On Apple TV+’s Ted Lasso, star player Dani Rojas proclaims, “Football is life.” Football meaning soccer in American English. Regardless of the language, the euphoric feeling remains when you step into the classroom of a new multi-disciplinary course at Villanova.
Bret Myers, PhD, teaching professor in the Management and Operations department at the Villanova School of Business, and Paul Steege, PhD, associate professor of History in the College of Liberal Arts and Sciences, are kicking off the course, “Global Soccer from Historical and Data Analytical Perspectives,” which merges their different expertise on soccer.
Steege has taught a “History of Soccer” course, while Myers teaches “Analytics in Sports Business” and “Programming in R and Python” courses. Myers also has professional analytics experience, currently serving as a consultant with Columbus Crew SC in Major League Soccer. Both professors offer important perspectives on the sport and merged their disciplines together to form this unique course, with the goal for students to learn the historic and global significance of soccer.
“Whether you're somebody who is focused on data analytics, history or another discipline, one of the really important things is to be able to articulate your ideas and to share them effectively,” said Steege.
Before the start of the course, students were sent a survey to assess their knowledge of the sport and any other language abilities. While students had a wide variety of soccer knowledge, they also reported proficiencies in other languages. So, for the final, they will complete a research project about the sport in another country. Students will use the skills they’ve learned and their foreign language backgrounds to explore their country’s history and relationship with soccer.
“It’s just really fascinating to look at the historical perspective on this as a global sport and then bringing a modern component of analytics into it,” Myers said. “We're going to teach students how to program in R and then some of the necessary data manipulation and visualization analysis skills they will need.”
“We’re going to ask students to analyze data that comes from the game. But we also want them to recognize that these analytical categories have a history, too; and knowing that history can help frame the kinds of questions we ask about this material,” says Steege.
But the goals of the course extend beyond these perspectives.
During the first week of class, they discussed the situation in Afghanistan and the 17-year-old midfielder from their national team who was killed trying to escape and how Australia helped evacuate dozens of female athletes from Afghanistan, including members of the women's national soccer team.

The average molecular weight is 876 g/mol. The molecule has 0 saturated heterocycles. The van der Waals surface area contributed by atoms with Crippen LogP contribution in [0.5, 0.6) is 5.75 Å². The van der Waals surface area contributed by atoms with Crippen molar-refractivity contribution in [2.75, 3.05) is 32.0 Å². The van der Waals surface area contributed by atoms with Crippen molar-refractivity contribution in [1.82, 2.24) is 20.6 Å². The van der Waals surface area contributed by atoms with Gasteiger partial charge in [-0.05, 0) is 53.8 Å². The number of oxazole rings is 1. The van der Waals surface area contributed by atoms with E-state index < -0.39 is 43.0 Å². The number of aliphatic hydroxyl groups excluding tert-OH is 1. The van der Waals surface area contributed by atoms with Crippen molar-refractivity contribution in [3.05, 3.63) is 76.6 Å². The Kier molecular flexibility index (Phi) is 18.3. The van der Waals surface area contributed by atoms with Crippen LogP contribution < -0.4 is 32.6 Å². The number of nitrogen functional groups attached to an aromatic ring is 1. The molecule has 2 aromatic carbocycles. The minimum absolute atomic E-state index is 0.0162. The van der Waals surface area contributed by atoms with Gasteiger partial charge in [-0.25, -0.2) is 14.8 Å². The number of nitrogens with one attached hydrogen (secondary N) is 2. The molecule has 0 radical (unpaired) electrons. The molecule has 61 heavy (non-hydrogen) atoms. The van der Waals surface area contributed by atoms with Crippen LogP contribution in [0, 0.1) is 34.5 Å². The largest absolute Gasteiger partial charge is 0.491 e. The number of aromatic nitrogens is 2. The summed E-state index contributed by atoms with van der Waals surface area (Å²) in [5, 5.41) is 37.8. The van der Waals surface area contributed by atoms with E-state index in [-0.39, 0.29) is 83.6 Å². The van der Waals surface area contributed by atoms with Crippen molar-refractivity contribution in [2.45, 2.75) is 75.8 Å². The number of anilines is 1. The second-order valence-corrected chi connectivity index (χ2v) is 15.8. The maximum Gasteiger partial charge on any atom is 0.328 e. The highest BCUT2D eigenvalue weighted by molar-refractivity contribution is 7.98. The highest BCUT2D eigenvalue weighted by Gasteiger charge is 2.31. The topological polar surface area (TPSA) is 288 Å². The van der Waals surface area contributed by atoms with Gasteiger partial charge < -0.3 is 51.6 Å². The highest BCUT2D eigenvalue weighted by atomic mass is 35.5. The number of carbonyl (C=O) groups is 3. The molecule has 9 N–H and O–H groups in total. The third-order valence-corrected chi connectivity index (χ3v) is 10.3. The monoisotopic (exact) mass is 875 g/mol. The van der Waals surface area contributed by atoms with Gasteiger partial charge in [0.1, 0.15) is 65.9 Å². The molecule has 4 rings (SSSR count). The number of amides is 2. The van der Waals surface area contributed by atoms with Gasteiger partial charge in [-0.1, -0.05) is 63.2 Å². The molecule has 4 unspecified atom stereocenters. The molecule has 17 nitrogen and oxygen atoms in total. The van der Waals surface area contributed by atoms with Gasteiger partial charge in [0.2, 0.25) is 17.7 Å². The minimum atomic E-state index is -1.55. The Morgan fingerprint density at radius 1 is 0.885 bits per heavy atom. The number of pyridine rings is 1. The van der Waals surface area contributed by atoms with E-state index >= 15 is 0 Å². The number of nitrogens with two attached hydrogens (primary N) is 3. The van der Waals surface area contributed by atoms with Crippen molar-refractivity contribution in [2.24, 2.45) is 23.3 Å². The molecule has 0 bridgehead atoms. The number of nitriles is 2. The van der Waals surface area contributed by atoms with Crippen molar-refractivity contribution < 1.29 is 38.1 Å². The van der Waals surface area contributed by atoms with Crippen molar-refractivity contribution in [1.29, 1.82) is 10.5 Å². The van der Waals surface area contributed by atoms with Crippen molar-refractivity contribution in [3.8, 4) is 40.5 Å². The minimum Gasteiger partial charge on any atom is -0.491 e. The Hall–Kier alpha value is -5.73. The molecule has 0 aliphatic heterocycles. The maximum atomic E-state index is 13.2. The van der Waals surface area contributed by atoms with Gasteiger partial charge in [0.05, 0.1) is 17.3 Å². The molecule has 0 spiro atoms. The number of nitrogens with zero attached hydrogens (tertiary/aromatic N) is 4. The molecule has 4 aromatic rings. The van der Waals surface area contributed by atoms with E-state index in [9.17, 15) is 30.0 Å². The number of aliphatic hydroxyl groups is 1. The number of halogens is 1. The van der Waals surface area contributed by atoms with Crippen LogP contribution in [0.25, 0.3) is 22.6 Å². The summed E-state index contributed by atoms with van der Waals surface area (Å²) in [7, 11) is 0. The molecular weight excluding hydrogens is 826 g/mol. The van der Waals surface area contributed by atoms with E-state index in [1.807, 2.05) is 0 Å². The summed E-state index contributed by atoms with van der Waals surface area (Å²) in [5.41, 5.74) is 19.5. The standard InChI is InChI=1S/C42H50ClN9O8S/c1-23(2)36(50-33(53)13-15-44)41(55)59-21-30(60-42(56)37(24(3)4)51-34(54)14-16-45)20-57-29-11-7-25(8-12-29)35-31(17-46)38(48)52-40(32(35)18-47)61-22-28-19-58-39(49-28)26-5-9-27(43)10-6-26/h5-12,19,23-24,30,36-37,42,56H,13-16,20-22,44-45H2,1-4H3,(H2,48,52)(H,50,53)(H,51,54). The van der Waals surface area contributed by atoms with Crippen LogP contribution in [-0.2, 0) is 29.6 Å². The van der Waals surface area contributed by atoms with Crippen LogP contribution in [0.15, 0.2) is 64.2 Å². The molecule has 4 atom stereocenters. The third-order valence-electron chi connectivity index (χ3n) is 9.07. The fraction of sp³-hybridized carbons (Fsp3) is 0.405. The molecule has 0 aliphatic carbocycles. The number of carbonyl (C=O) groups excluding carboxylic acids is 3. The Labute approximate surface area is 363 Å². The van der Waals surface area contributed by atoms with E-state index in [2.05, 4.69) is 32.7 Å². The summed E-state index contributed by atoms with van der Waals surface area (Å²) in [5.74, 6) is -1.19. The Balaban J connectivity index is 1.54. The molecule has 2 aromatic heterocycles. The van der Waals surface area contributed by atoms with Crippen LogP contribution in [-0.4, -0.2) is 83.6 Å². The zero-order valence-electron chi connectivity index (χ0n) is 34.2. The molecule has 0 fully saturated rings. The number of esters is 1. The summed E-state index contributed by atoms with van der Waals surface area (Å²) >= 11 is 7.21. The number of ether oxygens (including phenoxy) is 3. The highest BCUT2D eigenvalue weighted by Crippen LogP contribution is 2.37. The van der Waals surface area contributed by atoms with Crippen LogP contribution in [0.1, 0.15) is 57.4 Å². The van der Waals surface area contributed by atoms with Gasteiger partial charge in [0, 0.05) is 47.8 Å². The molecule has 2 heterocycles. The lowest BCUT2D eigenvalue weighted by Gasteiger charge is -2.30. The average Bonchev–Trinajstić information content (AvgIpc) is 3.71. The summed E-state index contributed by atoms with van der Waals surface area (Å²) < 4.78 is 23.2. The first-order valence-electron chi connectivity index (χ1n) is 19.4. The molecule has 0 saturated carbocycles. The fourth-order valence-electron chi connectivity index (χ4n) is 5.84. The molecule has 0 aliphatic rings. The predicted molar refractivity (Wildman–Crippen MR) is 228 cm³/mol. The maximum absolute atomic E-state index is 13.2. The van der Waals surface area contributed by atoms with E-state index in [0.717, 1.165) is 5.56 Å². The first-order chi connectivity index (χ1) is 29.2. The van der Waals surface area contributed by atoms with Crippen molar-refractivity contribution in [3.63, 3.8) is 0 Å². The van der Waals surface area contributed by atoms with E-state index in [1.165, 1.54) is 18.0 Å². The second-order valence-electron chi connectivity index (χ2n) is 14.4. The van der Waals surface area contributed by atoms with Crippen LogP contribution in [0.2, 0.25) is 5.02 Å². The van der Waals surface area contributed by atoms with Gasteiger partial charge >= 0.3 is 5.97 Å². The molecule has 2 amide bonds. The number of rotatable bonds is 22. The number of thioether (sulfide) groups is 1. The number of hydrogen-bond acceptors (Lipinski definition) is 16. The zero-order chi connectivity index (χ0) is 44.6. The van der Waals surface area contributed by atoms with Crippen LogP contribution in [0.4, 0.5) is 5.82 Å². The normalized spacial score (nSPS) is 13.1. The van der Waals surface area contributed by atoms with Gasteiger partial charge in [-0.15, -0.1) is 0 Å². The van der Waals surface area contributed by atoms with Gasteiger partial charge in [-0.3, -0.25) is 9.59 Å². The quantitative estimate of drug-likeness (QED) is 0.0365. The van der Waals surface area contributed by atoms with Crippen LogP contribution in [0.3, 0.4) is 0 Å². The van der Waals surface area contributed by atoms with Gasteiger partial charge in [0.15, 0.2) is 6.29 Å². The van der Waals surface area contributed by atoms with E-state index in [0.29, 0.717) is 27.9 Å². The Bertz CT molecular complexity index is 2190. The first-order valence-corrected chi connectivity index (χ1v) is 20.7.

“The stuff that happens inside the game, is also connected to things that happen outside the game,” says Steege. “Soccer is connected to the cultural and political situation of these places. As much as we want to think about soccer as this separate entity, it’s very much connected to these broader issues.”
The course will be developing in real time with other events happening in the soccer world.
“We’re in a very intensive period right now of activity, leading up to a World Cup there has been COVID disruption and the piling on of games,” says Myers. “There’s still some uncertainty to whether or not the World Cup will actually happen in 2022, but we still have the qualifying matches taking place around the world. We want to talk about those things, and we have blogs set up where students can talk about these current events.”
The course will incorporate speakers from various different areas of expertise to show an array of perspectives. Guests include:
- Shireen Ahmed, a freelance journalist and an activist in Toronto who works on questions of women's sports and Islamophobia in sports.
- Chris Anderson, author of The Numbers Game: Why Everything You Know About Soccer is Wrong.
- Grant Wahl, soccer analyst for CBS Sports.
The course was made possible through Villanova Integrated Academics, which offer experiential and cross-disciplinary opportunities for students.
“We’re excited for the semester, and that hopefully the product of what the students are experiencing is going to be really enjoyable,” said Myers. “For example, having them gain an appreciation for diversity and different cultures, but yet have a technology and analytics emphasis too––that would be a great takeaway from this course.”